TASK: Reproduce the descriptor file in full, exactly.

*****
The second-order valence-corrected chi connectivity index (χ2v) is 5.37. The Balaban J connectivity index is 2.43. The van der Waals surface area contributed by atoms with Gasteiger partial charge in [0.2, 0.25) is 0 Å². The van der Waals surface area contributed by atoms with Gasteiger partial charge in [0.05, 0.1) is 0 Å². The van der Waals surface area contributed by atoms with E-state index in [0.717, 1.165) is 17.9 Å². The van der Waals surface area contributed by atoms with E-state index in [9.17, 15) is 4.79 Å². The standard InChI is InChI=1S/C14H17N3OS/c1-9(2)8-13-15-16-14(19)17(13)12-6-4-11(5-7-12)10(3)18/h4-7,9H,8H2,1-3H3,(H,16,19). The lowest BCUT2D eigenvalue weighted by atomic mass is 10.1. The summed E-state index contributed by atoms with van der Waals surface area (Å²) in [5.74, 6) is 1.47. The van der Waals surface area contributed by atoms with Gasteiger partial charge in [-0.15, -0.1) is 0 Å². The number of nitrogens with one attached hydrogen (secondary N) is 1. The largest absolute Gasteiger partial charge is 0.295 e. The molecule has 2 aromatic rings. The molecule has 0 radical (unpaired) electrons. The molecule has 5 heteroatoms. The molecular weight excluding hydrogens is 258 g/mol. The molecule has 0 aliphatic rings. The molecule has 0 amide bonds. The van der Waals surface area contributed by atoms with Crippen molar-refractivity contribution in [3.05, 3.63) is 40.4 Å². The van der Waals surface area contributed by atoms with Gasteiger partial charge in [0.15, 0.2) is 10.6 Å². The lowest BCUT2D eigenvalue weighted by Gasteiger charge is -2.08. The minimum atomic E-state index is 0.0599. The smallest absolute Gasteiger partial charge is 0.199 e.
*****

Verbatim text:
The second-order valence-corrected chi connectivity index (χ2v) is 5.37. The Balaban J connectivity index is 2.43. The van der Waals surface area contributed by atoms with Gasteiger partial charge in [0.2, 0.25) is 0 Å². The van der Waals surface area contributed by atoms with Gasteiger partial charge in [0.05, 0.1) is 0 Å². The van der Waals surface area contributed by atoms with E-state index in [0.717, 1.165) is 17.9 Å². The van der Waals surface area contributed by atoms with E-state index in [9.17, 15) is 4.79 Å². The standard InChI is InChI=1S/C14H17N3OS/c1-9(2)8-13-15-16-14(19)17(13)12-6-4-11(5-7-12)10(3)18/h4-7,9H,8H2,1-3H3,(H,16,19). The lowest BCUT2D eigenvalue weighted by atomic mass is 10.1. The summed E-state index contributed by atoms with van der Waals surface area (Å²) in [5.74, 6) is 1.47. The van der Waals surface area contributed by atoms with Gasteiger partial charge in [-0.15, -0.1) is 0 Å². The number of nitrogens with one attached hydrogen (secondary N) is 1. The largest absolute Gasteiger partial charge is 0.295 e. The molecule has 2 aromatic rings. The molecule has 0 radical (unpaired) electrons. The molecule has 5 heteroatoms. The molecular weight excluding hydrogens is 258 g/mol. The molecule has 0 aliphatic rings. The molecule has 0 amide bonds. The van der Waals surface area contributed by atoms with Crippen molar-refractivity contribution in [3.05, 3.63) is 40.4 Å². The van der Waals surface area contributed by atoms with Gasteiger partial charge in [0.15, 0.2) is 10.6 Å². The lowest BCUT2D eigenvalue weighted by Gasteiger charge is -2.08. The minimum atomic E-state index is 0.0599. The smallest absolute Gasteiger partial charge is 0.199 e.